I am unsure WHY they were so upset. But it doesn't appear like they are the only ones.
The forums are filled with people who are upset that they have been playing WoW for so long and don't get an invite to see the early stages of the expansion being developed. Comments like:
Many of us stuck around during the 14 month content drought of SoO, as well as the crapfest that has been WoD. We have supported Blizzard , while they have done next to nothing for us. Entitled? Your dang right we are.Entitlement is a funny thing. You're not entitled to anything just because you're a paying customer. In fact, anyone who actually HAS customers/clients/patients knows that the ones who do the most whinging are the ones you are least likely to want to help. It's the ones who like you and think you are great that you try your best to keep happy. So those people who whinge constantly about the game and lack of content, how Blizzard sucks, how Blizzard is driving away players - does Blizzard really want to keep them as players?
Let's look at the reasoning behind why some have alpha access.
Why do streamers get it? As someone said, they're playing the game, and people are watching. If you have 1000 people watching someone else play the alpha, that one alpha invite got 1000 people looking at it. Give it to one regular person (like most of us) who just plays with nobody except themselves watching then one invite gets one person looking. Advertising, promotion, and these streamers actually LIKE playing WoW. And probably would say nice things about it rather than trash it.
Alpha, as many people had said, is a "friends and family" testing zone. Say you make a new dish at a restaurant, and you're not sure about it. You get your good friends to come and try it out, not your customers. Imagine if your customers came to try your new dish and it was terrible. Those customers would harp on about how standards had gone down or even stop coming to the restaurant. Better to have loyal family and friends who would still come to your restaurant despite one bad dish give this new dish a try.
There are also random lucky people who get alpha access who have opted in for it. They are way down the list obviously. Many people want to be one of those, but there are how many million people playing -
If you think of WoW players like customers, you can apply some of the "customer types" to them, to understand the logic behind how Blizzard caters to different types of players and why.
- The Loyalist
- The Resentful Addict
- The Disillusioned
- The Browser
- The Bargain Hunter
Why am I talking about money so much?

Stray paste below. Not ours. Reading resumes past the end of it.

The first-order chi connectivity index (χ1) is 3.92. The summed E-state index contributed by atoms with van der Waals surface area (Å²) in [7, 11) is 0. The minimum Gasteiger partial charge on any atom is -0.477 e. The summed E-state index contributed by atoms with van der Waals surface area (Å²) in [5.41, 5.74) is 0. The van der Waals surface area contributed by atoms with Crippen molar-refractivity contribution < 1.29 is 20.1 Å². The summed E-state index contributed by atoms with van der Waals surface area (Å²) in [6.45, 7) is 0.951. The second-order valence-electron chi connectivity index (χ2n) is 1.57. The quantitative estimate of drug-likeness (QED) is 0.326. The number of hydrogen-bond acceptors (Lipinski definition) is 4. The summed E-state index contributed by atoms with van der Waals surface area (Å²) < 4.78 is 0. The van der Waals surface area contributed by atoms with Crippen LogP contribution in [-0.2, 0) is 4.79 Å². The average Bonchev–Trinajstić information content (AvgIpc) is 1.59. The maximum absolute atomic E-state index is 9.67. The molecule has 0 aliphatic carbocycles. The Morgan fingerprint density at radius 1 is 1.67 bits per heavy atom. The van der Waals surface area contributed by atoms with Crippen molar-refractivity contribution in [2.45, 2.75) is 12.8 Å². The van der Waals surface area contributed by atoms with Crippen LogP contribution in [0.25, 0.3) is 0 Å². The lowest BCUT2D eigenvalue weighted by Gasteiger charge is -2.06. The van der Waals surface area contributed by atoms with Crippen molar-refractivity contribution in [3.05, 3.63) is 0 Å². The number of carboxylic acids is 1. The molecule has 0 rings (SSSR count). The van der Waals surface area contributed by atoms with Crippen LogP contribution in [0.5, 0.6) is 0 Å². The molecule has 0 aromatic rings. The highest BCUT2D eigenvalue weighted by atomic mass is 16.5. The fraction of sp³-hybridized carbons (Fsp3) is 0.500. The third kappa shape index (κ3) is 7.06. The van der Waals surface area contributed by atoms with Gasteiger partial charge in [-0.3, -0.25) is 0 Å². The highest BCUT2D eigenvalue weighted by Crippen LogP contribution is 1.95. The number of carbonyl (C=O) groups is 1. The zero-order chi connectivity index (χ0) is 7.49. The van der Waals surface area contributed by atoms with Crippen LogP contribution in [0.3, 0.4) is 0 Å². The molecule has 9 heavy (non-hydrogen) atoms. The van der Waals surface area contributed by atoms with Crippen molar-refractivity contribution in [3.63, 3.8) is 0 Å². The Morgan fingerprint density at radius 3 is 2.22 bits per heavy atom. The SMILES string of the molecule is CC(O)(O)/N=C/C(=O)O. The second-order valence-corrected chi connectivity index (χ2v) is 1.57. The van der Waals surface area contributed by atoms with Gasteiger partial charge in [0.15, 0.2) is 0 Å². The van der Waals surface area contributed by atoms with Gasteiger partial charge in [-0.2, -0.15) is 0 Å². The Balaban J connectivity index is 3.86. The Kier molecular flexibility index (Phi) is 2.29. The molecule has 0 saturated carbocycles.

Because WoW is a business, and for the game to be great, it HAS to make money. You have to pay all the people who put time and effort into developing our game, right? I want our game to continue, so I constantly think about how WoW could make money in a way that isn't by charging us $200 per expansion or something. They're already doing away with subs, which saves other players $18 per month or whatever US$15 translates to A$. In this time where subs are dropping (though a few million players are still a lot of players compared to many games, especially when it's retained this long), it still is doing OK, but it would be nice if it could do a little bit better.
I like how iTunes does it, and makes things really cheap and people are happy to pay for it. Like $1 songs. I bet most people wouldn't be fussed paying $1 for flying or something. Imagine if everyone did it. Or you could put in 20 hours of work into it. Think about that, what would you choose?
(I hear the naysayers saying they would just not fly at all, out of principle).
What I'm trying to highlight here is to have a think about why you think Blizzard does or does not listen to you. How to be someone that does make a difference when you say things. In general:
- Be an active member of the community. If you're out there promoting WoW, enjoying WoW, and find things in WoW that aren't working but feeding it back in a positive way, then you are more likely to be noticed. Twitter, podcasting, blogging, streaming, Youtube - these are ways to get noticed.
- It's not what you say but HOW you say it. Using the flying in Draenor as an example, if you said "It's stupid that Blizz wouldn't give us flying in Draenor, worst idea ever. If there was ever a reason to unsub it's because of THIS." Or you could say "I understand that Blizz wanted us to see all the content by not letting us fly. But I'm on my 3rd alt, and I've seen the content now - is there a way we could make it so those of us who have experienced the game extensively can fly, perhaps by making it attached to Loremaster?"
- Rather than complaining loudly, how about complaining and offering a solution.
- Don't swear at people. If a customer is swearing at you, are you more likely to run to them and do their every bidding or do what they ask but try to avoid them as much as possible? And besides, swearing and being belligerent is a form of bullying. Nobody likes that.
And if you don't believe me, look at me, Neri and Cymre. We even get to pics with game developers for being active bloggers and tweeters (and Cymre gets an ingame NPC).